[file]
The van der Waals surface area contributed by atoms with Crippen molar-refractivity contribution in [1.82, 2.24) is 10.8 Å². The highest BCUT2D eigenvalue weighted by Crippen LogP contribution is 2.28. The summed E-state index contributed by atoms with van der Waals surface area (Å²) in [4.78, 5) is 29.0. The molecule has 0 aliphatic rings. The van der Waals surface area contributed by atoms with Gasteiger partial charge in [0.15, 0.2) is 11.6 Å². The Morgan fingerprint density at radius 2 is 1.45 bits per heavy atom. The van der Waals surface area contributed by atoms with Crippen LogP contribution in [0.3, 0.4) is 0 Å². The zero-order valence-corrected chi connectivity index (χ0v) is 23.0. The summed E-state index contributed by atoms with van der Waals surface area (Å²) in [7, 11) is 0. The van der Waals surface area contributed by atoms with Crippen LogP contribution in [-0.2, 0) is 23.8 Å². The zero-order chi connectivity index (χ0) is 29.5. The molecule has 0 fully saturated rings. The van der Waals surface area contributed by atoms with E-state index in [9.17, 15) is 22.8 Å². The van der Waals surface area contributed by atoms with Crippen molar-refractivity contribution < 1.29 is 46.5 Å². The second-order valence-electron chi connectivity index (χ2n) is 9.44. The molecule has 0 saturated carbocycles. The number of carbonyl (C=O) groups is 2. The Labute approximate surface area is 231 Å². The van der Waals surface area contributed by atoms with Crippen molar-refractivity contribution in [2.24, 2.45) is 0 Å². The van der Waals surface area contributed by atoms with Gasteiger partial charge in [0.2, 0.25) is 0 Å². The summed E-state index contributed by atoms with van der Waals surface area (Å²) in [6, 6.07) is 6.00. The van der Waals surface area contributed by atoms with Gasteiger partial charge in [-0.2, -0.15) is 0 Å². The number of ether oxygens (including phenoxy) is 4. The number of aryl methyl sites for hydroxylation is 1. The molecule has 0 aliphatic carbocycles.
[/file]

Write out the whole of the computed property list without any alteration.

The van der Waals surface area contributed by atoms with Crippen molar-refractivity contribution in [1.82, 2.24) is 10.8 Å². The highest BCUT2D eigenvalue weighted by Crippen LogP contribution is 2.28. The summed E-state index contributed by atoms with van der Waals surface area (Å²) in [4.78, 5) is 29.0. The molecule has 0 aliphatic rings. The van der Waals surface area contributed by atoms with Gasteiger partial charge in [0.15, 0.2) is 11.6 Å². The Morgan fingerprint density at radius 2 is 1.45 bits per heavy atom. The van der Waals surface area contributed by atoms with Crippen LogP contribution in [0.3, 0.4) is 0 Å². The zero-order valence-corrected chi connectivity index (χ0v) is 23.0. The summed E-state index contributed by atoms with van der Waals surface area (Å²) in [7, 11) is 0. The van der Waals surface area contributed by atoms with Crippen LogP contribution in [-0.2, 0) is 23.8 Å². The zero-order chi connectivity index (χ0) is 29.5. The molecule has 0 fully saturated rings. The van der Waals surface area contributed by atoms with E-state index in [9.17, 15) is 22.8 Å². The van der Waals surface area contributed by atoms with Crippen molar-refractivity contribution < 1.29 is 46.5 Å². The second-order valence-electron chi connectivity index (χ2n) is 9.44. The molecule has 0 saturated carbocycles. The number of carbonyl (C=O) groups is 2. The Labute approximate surface area is 231 Å². The van der Waals surface area contributed by atoms with Crippen molar-refractivity contribution in [2.24, 2.45) is 0 Å². The van der Waals surface area contributed by atoms with Gasteiger partial charge in [0.2, 0.25) is 0 Å². The summed E-state index contributed by atoms with van der Waals surface area (Å²) in [6, 6.07) is 6.00. The van der Waals surface area contributed by atoms with Gasteiger partial charge in [-0.2, -0.15) is 0 Å². The number of ether oxygens (including phenoxy) is 4. The number of aryl methyl sites for hydroxylation is 1. The molecule has 0 aliphatic carbocycles.